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The Wolverines' Burden: Orientalism and the Superhero

In a sense the movie is trying to solve a problem -- the destabilization of American masculine identity, a destabilization that was signaled by 9/11 and the Middle East mire but is also deeply tied to the rise of the Asian economies.
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The exciting but problematic new film Wolverine opens with a bang, literally, as we watch the destruction of Nagasaki by atomic bomb. The immortal Wolverine (aka Logan) is there, not only as a witness, but as a rescuer, saving Yashida, one of his prison guards, from fiery death. But when we next see Logan it is he who is in need of rescuing. Logan has become a hermit in twenty -- first century Alaska, dogged by nightmares and seemingly incapable of facing the world.

Logan's rescue comes in the unlikely form of Yukio, a striking young women with preternatural powers straight out of anime babedom. She "persuades" Logan to accompany her back to Japan so that he can say goodbye to the terminally ill Yashida, who has become one of Japan's major technologists. But what confronts Logan in Japan is more than the death of an old friend. In a breathtaking variety of action sequences Logan must take on Japanese society with all his claws out, tearing and snarling his way through the origami complexities of Japanese culture.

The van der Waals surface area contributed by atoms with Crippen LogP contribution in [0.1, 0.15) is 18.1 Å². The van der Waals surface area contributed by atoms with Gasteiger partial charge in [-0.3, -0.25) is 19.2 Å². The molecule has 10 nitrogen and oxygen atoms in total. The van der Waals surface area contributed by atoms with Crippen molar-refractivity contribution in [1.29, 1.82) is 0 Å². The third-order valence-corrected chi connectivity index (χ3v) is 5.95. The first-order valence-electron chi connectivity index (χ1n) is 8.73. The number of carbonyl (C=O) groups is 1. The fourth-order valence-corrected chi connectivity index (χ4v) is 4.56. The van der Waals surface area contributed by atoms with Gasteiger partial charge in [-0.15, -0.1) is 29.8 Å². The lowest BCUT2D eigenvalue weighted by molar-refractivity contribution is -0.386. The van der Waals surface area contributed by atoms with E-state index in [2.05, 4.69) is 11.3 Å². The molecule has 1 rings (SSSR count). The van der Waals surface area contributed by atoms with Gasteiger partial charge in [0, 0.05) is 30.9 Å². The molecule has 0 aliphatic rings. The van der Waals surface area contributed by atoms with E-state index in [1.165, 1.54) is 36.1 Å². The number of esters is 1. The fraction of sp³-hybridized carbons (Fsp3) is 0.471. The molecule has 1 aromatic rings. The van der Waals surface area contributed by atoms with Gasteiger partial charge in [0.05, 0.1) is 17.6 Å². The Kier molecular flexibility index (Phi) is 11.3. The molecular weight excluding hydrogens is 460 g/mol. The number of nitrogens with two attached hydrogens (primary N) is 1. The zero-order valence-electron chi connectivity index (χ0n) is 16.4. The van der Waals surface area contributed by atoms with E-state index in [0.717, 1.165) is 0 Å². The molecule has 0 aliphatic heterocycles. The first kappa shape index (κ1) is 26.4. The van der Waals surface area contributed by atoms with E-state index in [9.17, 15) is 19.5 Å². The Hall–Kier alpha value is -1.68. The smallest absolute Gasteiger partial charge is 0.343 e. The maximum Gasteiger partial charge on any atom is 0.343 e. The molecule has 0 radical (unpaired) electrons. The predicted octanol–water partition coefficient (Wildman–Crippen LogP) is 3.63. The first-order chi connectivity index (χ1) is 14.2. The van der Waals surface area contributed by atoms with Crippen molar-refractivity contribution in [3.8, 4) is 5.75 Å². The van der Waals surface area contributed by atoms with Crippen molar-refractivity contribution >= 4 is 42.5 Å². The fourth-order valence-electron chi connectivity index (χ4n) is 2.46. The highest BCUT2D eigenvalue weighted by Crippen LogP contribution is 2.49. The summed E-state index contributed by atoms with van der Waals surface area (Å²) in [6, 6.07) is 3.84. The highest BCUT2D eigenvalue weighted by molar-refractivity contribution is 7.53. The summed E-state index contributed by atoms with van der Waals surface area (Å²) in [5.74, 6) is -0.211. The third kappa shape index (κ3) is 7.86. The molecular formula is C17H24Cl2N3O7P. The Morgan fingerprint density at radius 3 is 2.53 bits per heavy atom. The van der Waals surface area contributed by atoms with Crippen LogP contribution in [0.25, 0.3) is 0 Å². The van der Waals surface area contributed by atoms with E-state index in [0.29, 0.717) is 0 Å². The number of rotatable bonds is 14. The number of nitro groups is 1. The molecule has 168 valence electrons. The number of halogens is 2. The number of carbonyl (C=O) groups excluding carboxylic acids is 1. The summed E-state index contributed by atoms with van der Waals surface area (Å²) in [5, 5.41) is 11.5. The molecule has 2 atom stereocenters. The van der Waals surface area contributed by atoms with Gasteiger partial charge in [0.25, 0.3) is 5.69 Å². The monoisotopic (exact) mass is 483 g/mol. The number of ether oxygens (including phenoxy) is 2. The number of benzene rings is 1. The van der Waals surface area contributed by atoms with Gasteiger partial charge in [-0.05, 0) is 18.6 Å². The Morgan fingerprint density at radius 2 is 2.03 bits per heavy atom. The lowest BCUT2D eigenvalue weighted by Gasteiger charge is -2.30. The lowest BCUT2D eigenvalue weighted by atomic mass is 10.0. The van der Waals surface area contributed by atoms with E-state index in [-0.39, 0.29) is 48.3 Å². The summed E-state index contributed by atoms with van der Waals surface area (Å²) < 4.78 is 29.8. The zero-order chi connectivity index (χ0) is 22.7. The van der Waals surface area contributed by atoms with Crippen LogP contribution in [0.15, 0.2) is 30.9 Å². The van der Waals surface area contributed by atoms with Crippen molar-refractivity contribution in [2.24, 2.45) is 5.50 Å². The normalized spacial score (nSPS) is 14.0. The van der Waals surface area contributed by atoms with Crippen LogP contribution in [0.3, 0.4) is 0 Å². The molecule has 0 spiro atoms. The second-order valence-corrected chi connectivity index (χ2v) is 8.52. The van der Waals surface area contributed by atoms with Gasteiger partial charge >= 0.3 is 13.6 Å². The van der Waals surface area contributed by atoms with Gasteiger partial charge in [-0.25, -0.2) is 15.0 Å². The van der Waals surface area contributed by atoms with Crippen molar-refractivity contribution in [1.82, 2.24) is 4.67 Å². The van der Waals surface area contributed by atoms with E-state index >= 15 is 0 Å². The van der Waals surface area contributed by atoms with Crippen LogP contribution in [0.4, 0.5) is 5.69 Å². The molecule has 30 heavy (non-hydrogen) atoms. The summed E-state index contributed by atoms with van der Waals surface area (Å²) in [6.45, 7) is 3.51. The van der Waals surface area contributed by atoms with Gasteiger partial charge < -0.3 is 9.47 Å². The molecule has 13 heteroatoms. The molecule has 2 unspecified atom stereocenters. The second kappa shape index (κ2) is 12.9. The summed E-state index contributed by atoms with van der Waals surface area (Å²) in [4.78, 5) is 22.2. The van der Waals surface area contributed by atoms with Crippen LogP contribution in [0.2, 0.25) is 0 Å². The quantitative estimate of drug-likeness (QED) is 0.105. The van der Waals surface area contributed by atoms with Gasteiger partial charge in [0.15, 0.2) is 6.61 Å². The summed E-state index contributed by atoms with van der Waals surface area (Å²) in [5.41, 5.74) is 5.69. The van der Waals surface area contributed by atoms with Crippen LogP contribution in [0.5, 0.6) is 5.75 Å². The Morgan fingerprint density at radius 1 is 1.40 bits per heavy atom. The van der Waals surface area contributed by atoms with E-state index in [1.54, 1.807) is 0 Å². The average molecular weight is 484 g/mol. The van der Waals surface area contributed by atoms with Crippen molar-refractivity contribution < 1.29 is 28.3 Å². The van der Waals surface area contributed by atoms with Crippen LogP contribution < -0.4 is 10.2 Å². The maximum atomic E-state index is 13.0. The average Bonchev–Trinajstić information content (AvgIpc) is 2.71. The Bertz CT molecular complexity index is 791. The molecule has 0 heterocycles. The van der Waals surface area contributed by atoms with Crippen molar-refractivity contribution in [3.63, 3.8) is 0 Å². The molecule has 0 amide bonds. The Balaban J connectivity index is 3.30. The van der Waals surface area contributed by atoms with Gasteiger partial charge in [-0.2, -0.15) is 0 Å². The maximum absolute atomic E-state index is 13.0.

I use the stereotypical word "origami" purposely here because the Japan that Logan voyages through is one long unfolding scroll of Japanese clichés. No sooner does our hero arrive in Tokyo, then he is taken to a traditional villa where we see him cooling his heels next to a stunning bonsai tree while two ninja style warriors grunt loudly in the room next to him. Then he is carried off by two kimono clad ladies into -- what else? -- a Japanese bath from which he emerges fresh and ready for battle. Or rather battles since Logan takes it upon himself to protect Yashida's daughter Mariko. In helping Mariko, Logan battles a gamut of traditional and contemporary Japanese-style enemies including Yakuza, a literally serpentine Western woman, and finally a gigantic robot that appears to have snuck in from any of the last three decades of mecha anime.

One of these fights occurs in a charming old Japanese house and garden while another takes place at a historic temple. But other fights occur in more contemporary Orientalist locations, including one truly thrilling sequence atop a speeding bullet train. And the final showdown happens in the Yashidas' glittering high-tech laboratory. As a break from all this action Logan and Mariko check into a Love Hotel, in its own way as picturesquely Japanese as the more traditional temples and gardens.

So what's wrong with scattering a few visual clichés across the screen? After all, the traditional Japanese architecture and landscapes are always appealing and the ultra modern laboratory, funky love hotel and sleek bullet train provide eye candy in a more contemporary idiom.